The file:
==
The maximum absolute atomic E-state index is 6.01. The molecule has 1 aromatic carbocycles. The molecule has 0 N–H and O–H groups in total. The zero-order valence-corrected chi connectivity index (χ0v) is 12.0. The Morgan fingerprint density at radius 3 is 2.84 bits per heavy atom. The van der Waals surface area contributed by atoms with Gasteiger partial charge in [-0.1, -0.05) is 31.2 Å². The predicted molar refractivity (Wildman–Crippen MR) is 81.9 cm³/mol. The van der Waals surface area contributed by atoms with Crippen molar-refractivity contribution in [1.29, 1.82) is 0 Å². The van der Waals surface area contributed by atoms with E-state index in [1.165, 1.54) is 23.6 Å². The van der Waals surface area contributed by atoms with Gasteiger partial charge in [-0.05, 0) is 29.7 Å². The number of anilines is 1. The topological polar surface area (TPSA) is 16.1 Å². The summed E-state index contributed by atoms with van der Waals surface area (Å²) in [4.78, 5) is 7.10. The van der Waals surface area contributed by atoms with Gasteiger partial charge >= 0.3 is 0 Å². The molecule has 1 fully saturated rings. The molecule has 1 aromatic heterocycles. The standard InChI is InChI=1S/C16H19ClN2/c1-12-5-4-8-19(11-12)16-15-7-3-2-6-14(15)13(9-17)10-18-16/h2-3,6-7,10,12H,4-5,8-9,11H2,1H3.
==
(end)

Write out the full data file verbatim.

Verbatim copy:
The maximum absolute atomic E-state index is 6.01. The molecule has 1 aromatic carbocycles. The molecule has 0 N–H and O–H groups in total. The zero-order valence-corrected chi connectivity index (χ0v) is 12.0. The Morgan fingerprint density at radius 3 is 2.84 bits per heavy atom. The van der Waals surface area contributed by atoms with Gasteiger partial charge in [-0.1, -0.05) is 31.2 Å². The predicted molar refractivity (Wildman–Crippen MR) is 81.9 cm³/mol. The van der Waals surface area contributed by atoms with Crippen molar-refractivity contribution in [1.29, 1.82) is 0 Å². The van der Waals surface area contributed by atoms with E-state index in [1.165, 1.54) is 23.6 Å². The van der Waals surface area contributed by atoms with Gasteiger partial charge in [-0.05, 0) is 29.7 Å². The number of anilines is 1. The topological polar surface area (TPSA) is 16.1 Å². The summed E-state index contributed by atoms with van der Waals surface area (Å²) in [4.78, 5) is 7.10. The van der Waals surface area contributed by atoms with Gasteiger partial charge >= 0.3 is 0 Å². The molecule has 1 fully saturated rings. The molecule has 1 aromatic heterocycles. The standard InChI is InChI=1S/C16H19ClN2/c1-12-5-4-8-19(11-12)16-15-7-3-2-6-14(15)13(9-17)10-18-16/h2-3,6-7,10,12H,4-5,8-9,11H2,1H3.